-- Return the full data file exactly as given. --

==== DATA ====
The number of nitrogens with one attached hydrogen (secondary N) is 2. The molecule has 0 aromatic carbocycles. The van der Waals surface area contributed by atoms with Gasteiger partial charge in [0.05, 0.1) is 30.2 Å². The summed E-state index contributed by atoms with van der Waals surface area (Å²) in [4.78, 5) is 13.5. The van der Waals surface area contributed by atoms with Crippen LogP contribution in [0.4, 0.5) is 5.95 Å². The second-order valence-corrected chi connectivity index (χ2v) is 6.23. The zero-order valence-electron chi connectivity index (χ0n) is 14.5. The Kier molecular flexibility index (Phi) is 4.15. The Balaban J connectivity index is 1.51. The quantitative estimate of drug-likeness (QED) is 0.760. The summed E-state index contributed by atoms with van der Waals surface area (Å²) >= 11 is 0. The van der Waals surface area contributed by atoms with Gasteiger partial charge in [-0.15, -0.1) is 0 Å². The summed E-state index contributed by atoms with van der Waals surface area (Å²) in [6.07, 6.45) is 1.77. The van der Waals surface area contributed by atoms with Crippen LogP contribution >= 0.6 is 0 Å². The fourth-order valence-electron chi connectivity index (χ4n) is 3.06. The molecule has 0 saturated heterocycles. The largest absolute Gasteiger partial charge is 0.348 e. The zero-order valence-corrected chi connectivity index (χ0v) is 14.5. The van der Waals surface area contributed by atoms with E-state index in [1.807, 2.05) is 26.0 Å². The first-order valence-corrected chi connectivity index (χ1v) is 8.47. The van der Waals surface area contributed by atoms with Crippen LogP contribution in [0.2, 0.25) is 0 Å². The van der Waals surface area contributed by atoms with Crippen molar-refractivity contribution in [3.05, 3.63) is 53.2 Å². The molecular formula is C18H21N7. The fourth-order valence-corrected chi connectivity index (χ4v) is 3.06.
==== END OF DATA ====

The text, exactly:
The number of nitrogens with one attached hydrogen (secondary N) is 2. The molecule has 0 aromatic carbocycles. The van der Waals surface area contributed by atoms with Gasteiger partial charge in [0.05, 0.1) is 30.2 Å². The summed E-state index contributed by atoms with van der Waals surface area (Å²) in [4.78, 5) is 13.5. The van der Waals surface area contributed by atoms with Crippen LogP contribution in [0.4, 0.5) is 5.95 Å². The second-order valence-corrected chi connectivity index (χ2v) is 6.23. The zero-order valence-electron chi connectivity index (χ0n) is 14.5. The Kier molecular flexibility index (Phi) is 4.15. The Balaban J connectivity index is 1.51. The quantitative estimate of drug-likeness (QED) is 0.760. The summed E-state index contributed by atoms with van der Waals surface area (Å²) >= 11 is 0. The van der Waals surface area contributed by atoms with Gasteiger partial charge in [-0.15, -0.1) is 0 Å². The summed E-state index contributed by atoms with van der Waals surface area (Å²) in [6.07, 6.45) is 1.77. The van der Waals surface area contributed by atoms with Crippen LogP contribution >= 0.6 is 0 Å². The fourth-order valence-electron chi connectivity index (χ4n) is 3.06. The molecule has 0 saturated heterocycles. The largest absolute Gasteiger partial charge is 0.348 e. The zero-order valence-corrected chi connectivity index (χ0v) is 14.5. The van der Waals surface area contributed by atoms with E-state index in [1.807, 2.05) is 26.0 Å². The first-order valence-corrected chi connectivity index (χ1v) is 8.47. The van der Waals surface area contributed by atoms with Crippen LogP contribution in [0.2, 0.25) is 0 Å². The van der Waals surface area contributed by atoms with Crippen molar-refractivity contribution in [3.05, 3.63) is 53.2 Å². The molecular formula is C18H21N7. The fourth-order valence-corrected chi connectivity index (χ4v) is 3.06.